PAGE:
(Note: These planting guidelines are for consideration to iris growers in the east and Midwest only.)


Imagine that every tree in your yard is now fully mature. Look upward and make certain that no tree limbs are or will become closer than 10 feet from the edge of your planting area. Tree roots will extend from that tree an equal distance and your wonderful soil we eventually be ruined. Avoid shade as irises are sun lovers. Full sun make them the happiest!

Survey the lay of the land. Spot areas with higher elevation. Excellent drainage is an essential requirement of irises! Good soil grows lush weeds with large leaf surfaces and dark green grasses. Some gravel is not a bad thing as it improves drainage, but boulders are very bad. Clay soils are a godsend as they retain moisture and trap organic matter and fertilizers.. Sandy soils offer excellent drainage—a disaster in drought conditions.

Avoid slopes. Soils will wash against the foliage and bury the rhizomes—a deadly invitation to bacterial infections.


Whatever soil you have on your property contains unknown qualities but you can bet it exists there for many good reasons. Quality soil amendments can be cultivated and fluffed into your native soil but too much of a good thing encourages erosion. Bury them underneath your native soil then recover. Your plants will get full use of the materials quickly and for a longer period of time.

Get a soil test before you begin to think about planting. The local farmers coop provides soil containers and will explain to you how to gather soil for their lab tests. Be sure to request recommendations to create a soil with a pH of 7.0 and that you are planting bearded irises.


Manures are a breeding ground for grubs that feed the tunneling moles (carnivores) whose tunnels provide an underground pathway for voles (herbivores) who eat iris plants and rhizomes. Rotting leaves are delicious and alfalfa products in small quantities are amazing and expensive!! I love manures but they have tons of weed seeds.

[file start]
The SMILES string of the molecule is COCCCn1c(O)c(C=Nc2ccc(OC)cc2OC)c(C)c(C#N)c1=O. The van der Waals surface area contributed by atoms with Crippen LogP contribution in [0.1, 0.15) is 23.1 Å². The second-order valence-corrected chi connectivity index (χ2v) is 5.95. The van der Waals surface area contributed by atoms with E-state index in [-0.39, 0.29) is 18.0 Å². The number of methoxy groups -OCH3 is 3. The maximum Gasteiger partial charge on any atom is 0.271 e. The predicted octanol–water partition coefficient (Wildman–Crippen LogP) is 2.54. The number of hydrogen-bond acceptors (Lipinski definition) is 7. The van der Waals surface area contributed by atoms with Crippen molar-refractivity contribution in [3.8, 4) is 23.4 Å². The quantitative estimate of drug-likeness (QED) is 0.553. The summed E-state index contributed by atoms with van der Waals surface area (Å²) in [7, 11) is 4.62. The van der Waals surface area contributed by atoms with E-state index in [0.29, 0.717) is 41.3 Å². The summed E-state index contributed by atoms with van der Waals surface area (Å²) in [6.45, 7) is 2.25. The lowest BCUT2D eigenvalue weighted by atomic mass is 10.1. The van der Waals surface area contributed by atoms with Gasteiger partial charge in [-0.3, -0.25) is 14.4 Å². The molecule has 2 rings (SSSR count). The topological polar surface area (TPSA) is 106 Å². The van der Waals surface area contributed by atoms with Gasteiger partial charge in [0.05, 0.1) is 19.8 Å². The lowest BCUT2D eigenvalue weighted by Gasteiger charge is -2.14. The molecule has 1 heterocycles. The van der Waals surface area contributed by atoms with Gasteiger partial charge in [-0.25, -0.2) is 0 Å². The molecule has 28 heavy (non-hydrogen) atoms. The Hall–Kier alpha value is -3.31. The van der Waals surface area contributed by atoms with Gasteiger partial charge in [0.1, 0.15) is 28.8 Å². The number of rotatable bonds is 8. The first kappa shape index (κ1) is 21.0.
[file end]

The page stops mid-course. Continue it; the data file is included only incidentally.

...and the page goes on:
Chemical fertilizers should always be buried under your plants. Topical applications of potassium and phosphate scratched into the soil is time wasted as they are washed away with heavy rains. Nitrogen moves only vertically but pellets that wash against and onto your plants during rainfall may burn and damage plant tissues.

It is desirable to prepare your soil in the autumn prior to planting. Late summer/early autumn cover crops yield amazing results and can be “plowed under” before winter so that your planting areas can settle during the winter. I highly recommend mounding the soil 12” higher than ground level or create 12” planting ridges or mounds which will easily settle to 6” in height come spring.


Plant your irises on raised mounds or ridges. It is very important that you firm the soil under the rhizomes as you plant. In the south (before winter), check to be sure the top half of the rhizome's surface is above ground (crawdad style).

If you intend to leave the bed undisturbed for 3 years, plant your single rhizomes 36”apart. Quality varieties will produce perfectly happy clumps! Plant them closer and you will have an iris jungle!

Water heavily when planting—very heavily! In future watering, keep the foliage dry as possible. Drip tapes or soaker hoses will do the job!


Care for your irises like you would your vegetable garden. Grass and weeds are never welcome. I suggest that you capture (kidnap) a skilled gardener who loves to weed, making certain that he/she is wealthy and generous. Spend some extra bucks to install security fences to prevent any possibility of escape!

Associate with friends who can provide access to an experienced hoe-er. Every beautiful garden has benefited from the services of a good hoe-er.

Never be without vinyl-coated fabric gloves. They protect from hand punctures, scrapes and broken fingernails.

Buy at least a half-dozen one gallon garden sprayers when they are on sale. Label each container with a permanent marker including the name of the chemical you are using, it specific purpose and exacting directions for mixing! Use this sprayer ONLY for this mixture.

Find two wide-brimmed straw hats in late winter and early spring before the good ones are sold! I can assure you that spring winds can blow that hat into another state. In the blink of an eye it may fly off your noggin and under your lawn mower It is an inexpensive way to avoid skin cancer and premature wrinkles around your eyes.